Cooking in times like these

At the end of March I tried a recipe for home-made English muffins from the WaPo. They came out great, though the overnight rising required some changes to my cooking schedule. This past weekend, I made a carrot bread to use up some soon-to-expire carrots (this recipe came from the excellent Secrets of a Jewish Baker). It’s one I’ve made before, and very tasty.

We’re in no danger of running out of food right now. When it looked like we might just maybe have to stay home for a couple of weeks, I went out and bought a corresponding amount of frozen and shelf-stable food, just to be ready. Since then we’ve had delivery services. However we have encountered a few problems. The first is that the fridge is really crowded with a mix of leftovers and a higher-than-usual supply of “necessities.” TYG loves feta and Parmesan cheeses so the fridge is absolutely stuffed with containers. That wouldn’t be necessary if we could just drive out safely to the stores, but that’s not the time we live in.

Which ties in to the next problem, gauging when to buy. We’re not preppers; we don’t see a need to stockpile more than we already have. However if we wait until we absolutely need something, it could very well be out. There seems to be a big yeast shortage, perhaps because everyone’s baking bread while in quarantine. I ordered some wheat germ, but it’ll be next month at best before it’s delivered (fortunately it’s not an urgent need).

Or consider tea. India’s having a big Trump Virus problem (though I suppose outside the U.S. it’s just regular COVID-19) which I assume will affect the tea industry. How badly will it affect my ability to buy tea? Should I buy extra as a stockpile for catastrophe (yes, I should)? How much? That’s a tougher question ā€” though much more a first world problem than what India is dealing with.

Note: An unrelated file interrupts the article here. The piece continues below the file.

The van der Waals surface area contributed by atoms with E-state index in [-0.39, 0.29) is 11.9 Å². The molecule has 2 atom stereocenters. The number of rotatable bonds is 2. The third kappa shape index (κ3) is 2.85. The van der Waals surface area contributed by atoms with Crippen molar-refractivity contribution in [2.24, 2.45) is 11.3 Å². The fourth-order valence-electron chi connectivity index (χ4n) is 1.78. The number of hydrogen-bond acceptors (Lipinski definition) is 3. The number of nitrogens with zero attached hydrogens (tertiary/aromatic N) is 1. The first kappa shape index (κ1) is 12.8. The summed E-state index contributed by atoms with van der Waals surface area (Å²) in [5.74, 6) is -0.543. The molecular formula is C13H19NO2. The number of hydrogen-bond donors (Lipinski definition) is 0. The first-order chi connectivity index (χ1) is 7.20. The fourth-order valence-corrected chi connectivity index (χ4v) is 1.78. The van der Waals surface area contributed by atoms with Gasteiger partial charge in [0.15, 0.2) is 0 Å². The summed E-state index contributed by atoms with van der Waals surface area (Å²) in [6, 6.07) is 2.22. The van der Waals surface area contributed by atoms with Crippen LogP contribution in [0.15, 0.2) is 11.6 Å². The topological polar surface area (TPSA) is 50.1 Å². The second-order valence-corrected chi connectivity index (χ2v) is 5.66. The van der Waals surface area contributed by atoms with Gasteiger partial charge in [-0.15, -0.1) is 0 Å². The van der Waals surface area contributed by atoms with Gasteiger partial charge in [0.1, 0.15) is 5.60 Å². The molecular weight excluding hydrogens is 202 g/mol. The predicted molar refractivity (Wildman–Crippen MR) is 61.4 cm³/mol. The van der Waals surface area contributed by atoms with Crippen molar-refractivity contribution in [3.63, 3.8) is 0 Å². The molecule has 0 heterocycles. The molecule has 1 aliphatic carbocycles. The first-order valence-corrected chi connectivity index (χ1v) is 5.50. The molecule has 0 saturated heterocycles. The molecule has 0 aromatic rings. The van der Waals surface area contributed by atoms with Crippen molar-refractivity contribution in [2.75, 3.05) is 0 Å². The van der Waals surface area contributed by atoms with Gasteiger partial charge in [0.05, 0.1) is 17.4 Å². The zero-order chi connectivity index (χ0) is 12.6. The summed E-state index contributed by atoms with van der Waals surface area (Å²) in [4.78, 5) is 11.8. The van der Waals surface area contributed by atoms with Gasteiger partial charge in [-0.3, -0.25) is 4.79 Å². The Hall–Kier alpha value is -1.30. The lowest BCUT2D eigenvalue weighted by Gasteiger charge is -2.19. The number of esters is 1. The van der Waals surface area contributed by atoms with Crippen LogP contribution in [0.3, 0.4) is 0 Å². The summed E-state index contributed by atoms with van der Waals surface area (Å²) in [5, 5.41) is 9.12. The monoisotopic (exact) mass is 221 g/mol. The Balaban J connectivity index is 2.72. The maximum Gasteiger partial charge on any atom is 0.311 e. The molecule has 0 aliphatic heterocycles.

The same strategizing applies to timing deliveries. Amazon Fresh and Whole Foods are unsurprisingly swamped; if we wait until right before the weekend, will we have whatever ingredients I need? Of course I can simply switch recipes ā€” I have lots of options ā€” but if it’s anything fancier it’s better to cook on a non-work day.

The biggest challenge was buying wine (I drink it for cholesterol). I had to sign for it which meant actually interacting with the delivery person at close range. Not comfortable. I bought four bottles at once to postpone doing that again.

At this point, these are strictly first world problems. We have money to buy food and despite occasional obstacles, it’s affordable. And unlike some of my friends who have to work in hospitals or retail, I’m not too stressed to cook. I’m extremely grateful.

But I still find it interesting how much forethought thinks like drawing up shopping lists now require.

#SFWApro. Photos are mine.

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